Philanthropy, Charity, Tithing and Other Giving

By Harriet, Ediotr At Large


We live in a community where philanthropy and charitable giving are lauded and generally approved of. Those in the middle classes give a greater proportion of their money than either the moneyed class or the poor. There is social pressure to give to Telethon, to take part in fund raising fun runs and to give to charitable booths set up outside the supermarkets, to provide money for medical research, not to mention supporting the local sports groups and churches. Philanthropy and charitable giving has become a consumer product, the purpose of which is to make the giver feel good, using marketing methods very similar to any product marketing.


I used to have a portion of my budget put away for charitable giving and tithing to the church. Then we got into severe financial trouble and our lack of preparedness was a real problem. Sometime afterwards I watched a television interview with someone from the Salvation Army bewailing government policy that didn’t support those who were being put out of work. His words seared into my brain. He said: “People who have regularly given to us are now having to come to us for help. So not only do we not have the money coming in from them, we have more people who need help.” He finished up his soundbite by calling for those in work to be more generous to make up for the shortfall.


I found it so sad that people were giving from limited resources to support others, as I had done, because of community pressure, and as a result not been able to be responsible for ourselves when financial circumstances changed. I made the decision that I had to get my own house in order before I could support others. The best thing I could do for the poor was not to be one of them and not use up the resources that the poor need. That is taking much longer than I initially thought it would.


Our first focus was to get ourselves out of the environment that was financially and physically unhealthy. Then we had to find an environment where we could thrive, not just survive in order to avoid falling from the frying pan into the fire. That took us 10 years. It took another 10 years to get to the situation where we can support our daughter so that she and her children can both have a better standard of living and prepare for their futures. Our sphere of influence moved from just the two of us, to five of us.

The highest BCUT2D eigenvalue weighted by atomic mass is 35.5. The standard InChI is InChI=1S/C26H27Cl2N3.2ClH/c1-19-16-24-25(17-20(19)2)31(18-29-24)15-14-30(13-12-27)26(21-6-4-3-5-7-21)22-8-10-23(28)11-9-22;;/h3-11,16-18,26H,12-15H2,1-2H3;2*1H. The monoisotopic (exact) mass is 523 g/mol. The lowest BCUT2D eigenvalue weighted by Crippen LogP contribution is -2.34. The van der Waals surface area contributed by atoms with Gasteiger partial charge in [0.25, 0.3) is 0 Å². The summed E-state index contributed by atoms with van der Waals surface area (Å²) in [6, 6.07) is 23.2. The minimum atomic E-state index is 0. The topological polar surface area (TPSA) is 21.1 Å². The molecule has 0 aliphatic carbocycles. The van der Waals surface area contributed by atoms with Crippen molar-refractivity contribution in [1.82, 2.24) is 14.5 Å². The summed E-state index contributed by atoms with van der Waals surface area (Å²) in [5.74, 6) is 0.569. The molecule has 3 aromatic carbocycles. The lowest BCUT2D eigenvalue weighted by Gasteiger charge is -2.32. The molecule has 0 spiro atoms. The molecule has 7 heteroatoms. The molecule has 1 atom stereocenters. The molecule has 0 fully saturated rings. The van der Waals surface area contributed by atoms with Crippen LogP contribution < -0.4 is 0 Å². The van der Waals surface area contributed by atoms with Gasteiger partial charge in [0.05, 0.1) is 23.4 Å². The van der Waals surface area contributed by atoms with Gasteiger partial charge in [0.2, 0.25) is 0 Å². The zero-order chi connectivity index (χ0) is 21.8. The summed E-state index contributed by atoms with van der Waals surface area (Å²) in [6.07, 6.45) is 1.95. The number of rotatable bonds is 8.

Our primary requirement is to provide a roof over our head and utilities for the later years of our life when we can no longer be in paid employment. We also support our daughter emotionally and with time to make it possible for her to have a higher powered job than she could manage if she had to cope with her children alone. This means the children can go to a better high school and have an improved learning situation, plus she is continuing her studies at university while working full time. The negative side to this is that I chose not to be in paid employment so I could be at home to be available for those times when I was needed and hence our finances are not as flush as they would otherwise have been.


The consequence of the changes we have made is that not only do my husband and I NOT need ongoing charity – which might have been a possibility, no a probability, if we had stayed where we were – but my daughter has avoided needing charity also when her marriage fell apart. We used to hear that charity begins at home but I’ve not heard that phrase for decades. 


And of course now I’m into prepping, rather than just surviving to next pay day the need for further accumulation of skills and various forms of preparation and insurance for the future has increased enormously. So I still seldom give money to charities.


I do however offer some of my time, both formally to a church run charity shop and informally to those I find in need who might find my support of some help.

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